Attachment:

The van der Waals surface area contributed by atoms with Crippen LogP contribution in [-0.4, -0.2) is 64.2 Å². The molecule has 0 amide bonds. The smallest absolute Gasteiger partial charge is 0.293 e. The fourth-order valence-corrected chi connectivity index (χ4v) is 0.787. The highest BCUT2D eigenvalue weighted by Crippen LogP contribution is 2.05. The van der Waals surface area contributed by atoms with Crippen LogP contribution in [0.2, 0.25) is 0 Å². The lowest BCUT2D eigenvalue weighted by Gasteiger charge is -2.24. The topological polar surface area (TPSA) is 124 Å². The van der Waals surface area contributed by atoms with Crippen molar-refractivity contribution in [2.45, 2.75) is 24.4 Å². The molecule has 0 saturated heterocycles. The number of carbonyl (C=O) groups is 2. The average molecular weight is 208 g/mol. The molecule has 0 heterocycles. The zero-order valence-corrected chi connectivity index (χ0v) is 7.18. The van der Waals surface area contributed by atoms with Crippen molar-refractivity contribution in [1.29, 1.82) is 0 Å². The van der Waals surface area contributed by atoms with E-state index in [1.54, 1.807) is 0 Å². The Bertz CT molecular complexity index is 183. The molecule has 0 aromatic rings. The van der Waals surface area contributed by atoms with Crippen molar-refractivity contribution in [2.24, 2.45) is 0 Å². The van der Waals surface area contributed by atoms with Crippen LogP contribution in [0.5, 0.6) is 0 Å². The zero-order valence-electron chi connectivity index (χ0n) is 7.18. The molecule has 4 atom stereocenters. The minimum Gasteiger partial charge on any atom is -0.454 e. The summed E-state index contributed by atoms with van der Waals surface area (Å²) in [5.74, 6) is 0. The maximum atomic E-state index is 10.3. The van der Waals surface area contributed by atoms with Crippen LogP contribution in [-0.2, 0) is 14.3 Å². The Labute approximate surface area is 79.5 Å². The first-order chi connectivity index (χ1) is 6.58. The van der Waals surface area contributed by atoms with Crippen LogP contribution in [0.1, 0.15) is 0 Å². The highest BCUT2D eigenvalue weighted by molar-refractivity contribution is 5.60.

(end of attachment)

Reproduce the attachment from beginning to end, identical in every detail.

The van der Waals surface area contributed by atoms with Crippen LogP contribution in [-0.4, -0.2) is 64.2 Å². The molecule has 0 amide bonds. The smallest absolute Gasteiger partial charge is 0.293 e. The fourth-order valence-corrected chi connectivity index (χ4v) is 0.787. The highest BCUT2D eigenvalue weighted by Crippen LogP contribution is 2.05. The van der Waals surface area contributed by atoms with Crippen LogP contribution in [0.2, 0.25) is 0 Å². The lowest BCUT2D eigenvalue weighted by Gasteiger charge is -2.24. The topological polar surface area (TPSA) is 124 Å². The van der Waals surface area contributed by atoms with Crippen molar-refractivity contribution in [2.45, 2.75) is 24.4 Å². The molecule has 0 saturated heterocycles. The number of carbonyl (C=O) groups is 2. The average molecular weight is 208 g/mol. The molecule has 0 heterocycles. The zero-order valence-corrected chi connectivity index (χ0v) is 7.18. The van der Waals surface area contributed by atoms with Crippen molar-refractivity contribution in [1.29, 1.82) is 0 Å². The van der Waals surface area contributed by atoms with E-state index in [1.54, 1.807) is 0 Å². The Bertz CT molecular complexity index is 183. The molecule has 0 aromatic rings. The van der Waals surface area contributed by atoms with Crippen molar-refractivity contribution in [2.24, 2.45) is 0 Å². The van der Waals surface area contributed by atoms with Crippen LogP contribution in [0.5, 0.6) is 0 Å². The zero-order valence-electron chi connectivity index (χ0n) is 7.18. The molecule has 4 atom stereocenters. The minimum Gasteiger partial charge on any atom is -0.454 e. The summed E-state index contributed by atoms with van der Waals surface area (Å²) in [5.74, 6) is 0. The maximum atomic E-state index is 10.3. The van der Waals surface area contributed by atoms with Crippen LogP contribution in [-0.2, 0) is 14.3 Å². The Labute approximate surface area is 79.5 Å². The first-order chi connectivity index (χ1) is 6.58. The van der Waals surface area contributed by atoms with Crippen LogP contribution in [0.1, 0.15) is 0 Å². The highest BCUT2D eigenvalue weighted by molar-refractivity contribution is 5.60.